I Self Devine at 7th Street Entry: The Culture Series Part 2
I Self Devine
With I.B.E, III Chemistry featuring Desdamona & Carnage and Maria Isa
First Avenue, Minneapolis
Sunday, February 19, 2012
Add "curator" to the long-ass list of titles I Self Devine holds. The man can already be referred to in so many different capacities, but damn if he doesn't put together a high-quality bill as well. Everyone who performed sat in the middle of the multifaceted man's Venn Diagram as longtime friends, fellow community organizers, and generally dope artists. Once again, 7th Street Entry was sold out and packed with genuine supporters, many from the music community. There's a fine line between being prolific and flooding the market, but I Self's recent monthly output has stood up as some of his finest work and people stay appreciative. The room was teeming with good vibes all night.
I Self Devine gave one slot to his backup rapper I.B.E., one of the hardest working MCs out, and the energy he brought to the table set things on the right foot. When I.B.E. asked the crowd to take their "cool off" and clap and stomp when cued, the whole place seemed engaged. There was also some classic beat juggling from DJ Todda in the back, and the rapping moved smoothly between wholly different four bar patterns. This is a tricky thing to pull off well and of course I.B.E. made it look easy. Guest like Toki Wright and the other two members of TUSS music were other highlights, and I.B.E. has a pretty uncanny ability to both command individual attention and work well with others.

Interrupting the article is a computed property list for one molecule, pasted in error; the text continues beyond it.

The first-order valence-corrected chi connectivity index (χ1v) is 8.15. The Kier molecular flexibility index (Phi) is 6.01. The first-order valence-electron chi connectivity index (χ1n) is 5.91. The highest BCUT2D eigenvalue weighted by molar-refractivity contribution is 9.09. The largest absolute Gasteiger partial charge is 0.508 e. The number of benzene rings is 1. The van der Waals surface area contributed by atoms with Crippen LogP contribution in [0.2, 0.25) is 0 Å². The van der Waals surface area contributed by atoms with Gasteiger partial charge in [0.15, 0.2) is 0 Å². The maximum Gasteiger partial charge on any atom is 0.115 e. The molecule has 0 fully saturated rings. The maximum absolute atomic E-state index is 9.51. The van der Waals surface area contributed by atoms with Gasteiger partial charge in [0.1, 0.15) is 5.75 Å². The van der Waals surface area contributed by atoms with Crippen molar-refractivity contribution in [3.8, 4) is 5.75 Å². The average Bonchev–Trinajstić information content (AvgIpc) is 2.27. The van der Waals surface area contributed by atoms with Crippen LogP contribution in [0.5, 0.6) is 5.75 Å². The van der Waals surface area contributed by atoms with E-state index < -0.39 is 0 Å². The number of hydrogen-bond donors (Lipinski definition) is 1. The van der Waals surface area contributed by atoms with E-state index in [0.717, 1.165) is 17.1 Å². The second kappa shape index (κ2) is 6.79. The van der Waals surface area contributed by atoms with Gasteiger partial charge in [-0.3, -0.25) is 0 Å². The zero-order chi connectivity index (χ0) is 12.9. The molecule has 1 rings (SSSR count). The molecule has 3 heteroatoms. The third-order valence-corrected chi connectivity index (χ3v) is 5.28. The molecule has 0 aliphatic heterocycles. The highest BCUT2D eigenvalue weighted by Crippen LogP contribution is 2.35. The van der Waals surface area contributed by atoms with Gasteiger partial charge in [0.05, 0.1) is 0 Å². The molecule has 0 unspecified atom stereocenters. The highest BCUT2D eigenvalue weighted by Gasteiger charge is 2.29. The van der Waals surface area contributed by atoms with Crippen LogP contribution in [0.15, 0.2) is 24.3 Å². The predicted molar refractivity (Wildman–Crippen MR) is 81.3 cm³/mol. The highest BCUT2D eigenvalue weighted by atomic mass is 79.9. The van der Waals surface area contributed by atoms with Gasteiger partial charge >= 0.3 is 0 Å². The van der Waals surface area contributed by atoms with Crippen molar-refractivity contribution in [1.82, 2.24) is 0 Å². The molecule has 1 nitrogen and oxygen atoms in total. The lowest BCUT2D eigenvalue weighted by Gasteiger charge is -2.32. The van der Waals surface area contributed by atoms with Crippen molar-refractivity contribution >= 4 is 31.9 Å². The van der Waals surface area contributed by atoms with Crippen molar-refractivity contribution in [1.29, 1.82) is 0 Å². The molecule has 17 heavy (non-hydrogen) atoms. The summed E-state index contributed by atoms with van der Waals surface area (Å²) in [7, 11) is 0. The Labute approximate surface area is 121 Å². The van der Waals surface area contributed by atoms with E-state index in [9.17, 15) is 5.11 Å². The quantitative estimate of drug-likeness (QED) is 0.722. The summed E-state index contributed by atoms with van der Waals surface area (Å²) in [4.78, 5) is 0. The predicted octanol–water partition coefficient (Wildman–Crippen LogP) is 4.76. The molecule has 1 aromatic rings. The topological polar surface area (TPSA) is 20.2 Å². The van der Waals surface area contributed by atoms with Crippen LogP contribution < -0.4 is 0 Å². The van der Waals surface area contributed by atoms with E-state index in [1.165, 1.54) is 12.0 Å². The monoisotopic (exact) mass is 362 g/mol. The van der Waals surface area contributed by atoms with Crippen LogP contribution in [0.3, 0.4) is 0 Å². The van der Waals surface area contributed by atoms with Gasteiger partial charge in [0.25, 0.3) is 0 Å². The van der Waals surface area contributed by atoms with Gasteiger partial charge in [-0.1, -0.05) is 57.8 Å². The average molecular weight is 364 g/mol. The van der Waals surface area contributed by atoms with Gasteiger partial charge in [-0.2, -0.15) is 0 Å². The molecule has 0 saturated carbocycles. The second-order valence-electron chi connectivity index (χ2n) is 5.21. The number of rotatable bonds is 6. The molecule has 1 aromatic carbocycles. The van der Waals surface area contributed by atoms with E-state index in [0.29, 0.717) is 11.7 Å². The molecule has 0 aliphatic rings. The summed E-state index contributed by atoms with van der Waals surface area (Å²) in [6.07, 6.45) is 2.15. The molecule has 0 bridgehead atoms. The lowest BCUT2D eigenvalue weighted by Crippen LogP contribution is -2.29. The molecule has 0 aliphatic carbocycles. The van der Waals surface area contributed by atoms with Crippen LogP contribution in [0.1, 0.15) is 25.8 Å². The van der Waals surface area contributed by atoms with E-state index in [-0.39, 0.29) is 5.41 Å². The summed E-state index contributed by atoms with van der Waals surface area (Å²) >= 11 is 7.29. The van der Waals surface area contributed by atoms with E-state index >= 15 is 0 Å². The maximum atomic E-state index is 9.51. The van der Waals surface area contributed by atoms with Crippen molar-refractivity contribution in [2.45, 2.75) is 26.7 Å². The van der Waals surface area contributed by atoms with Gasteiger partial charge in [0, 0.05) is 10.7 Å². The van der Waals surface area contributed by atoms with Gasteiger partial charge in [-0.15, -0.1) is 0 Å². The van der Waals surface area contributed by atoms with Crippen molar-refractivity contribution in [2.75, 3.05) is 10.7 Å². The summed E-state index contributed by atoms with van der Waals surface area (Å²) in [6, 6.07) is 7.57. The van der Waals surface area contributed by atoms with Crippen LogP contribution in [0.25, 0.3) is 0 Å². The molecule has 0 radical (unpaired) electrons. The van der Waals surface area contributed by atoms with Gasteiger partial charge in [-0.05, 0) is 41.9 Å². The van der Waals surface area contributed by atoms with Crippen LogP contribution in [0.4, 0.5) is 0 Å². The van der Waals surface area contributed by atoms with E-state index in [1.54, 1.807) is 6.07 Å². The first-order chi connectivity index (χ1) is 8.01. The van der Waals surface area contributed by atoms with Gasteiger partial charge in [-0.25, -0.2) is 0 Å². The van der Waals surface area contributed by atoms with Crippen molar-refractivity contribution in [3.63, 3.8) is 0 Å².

Another slot went to the aptly named Ill Chemistry, fresh from France where they recently penned a deal with an overseas label. Carnage and Desdamona together are a rare treat live and they always come with a unique sound. Even just watching Carnage set up his gear, mouthing along to Run DMC and giving DJ Plain Ol' Bill gestures of approval, is entertaining. Once he gets his loop pedal going and begins to create beats from thin air, there's almost a chill that runs through the audience. Carnage is a beatbox composer, layering clicks and snares and raspberry bass onto each other in a way that feels crisp and organic, and you begin to sink into the vibe so much that you forget he made that shit on the spot. Desdamona's rhymes add a solid counterpoint to both Carnage's beat and his manic rhyme patterns, and she experiments with vocal distortions as well via megaphone. These two are remarkably talented and are definitely required viewing.
The final opener was Maria Isa, complete with stripped down backing band consisting of hand drums and keys, which I've always preferred to her full band which can take away from the overall sound. Isa's strength is her multiplicity of styles filtered through a rapper's energy. She works the same space that someone like Neneh Cherry once did, combining the puzzle pieces of rap, r'n'b, soul, salsa and rock and managing to glide between them. There were some Villa Rosa pieces performed when Muja Messiah came onstage, and the two together have a similar duo chemistry to Carnage and Desdamona. Her set really connected with the audience and her addition rounded the bill out nicely.
Finally, the man who made it all happen came out swinging with another booming set of fresh material. Brother Ali recently called I Self Devine Minneapolis' Afrika Bambaataa on his Twitter, which is pretty much spot on. Here's an artist that is not only musically and politically on point, but he can bring together a crowd of individuals from all walks of life. He called 7th Street his "living room" early on in the show. The performance felt like that, tailored to a receptive crowd who felt close to the person on stage.
The sounds of his latest, The Upliftment Struggle, were powerful and full of life. Backing him up once again were I.B.E. and Akrite, who brought a lot to every word. I Self Devine alone brings a quality worth the ticket price, but taken as a whole picture, the night he created was on another level. You will rarely see a stage show so perfectly cast or an audience so broadly defined. It's a moment that holds down the local rap scene and really showcases the strength.
Get the Music Newsletter
Keep your thumb on the local music scene each week with music news, trends, artist interviews and concert listings. We'll also send you special ticket offers and music deals.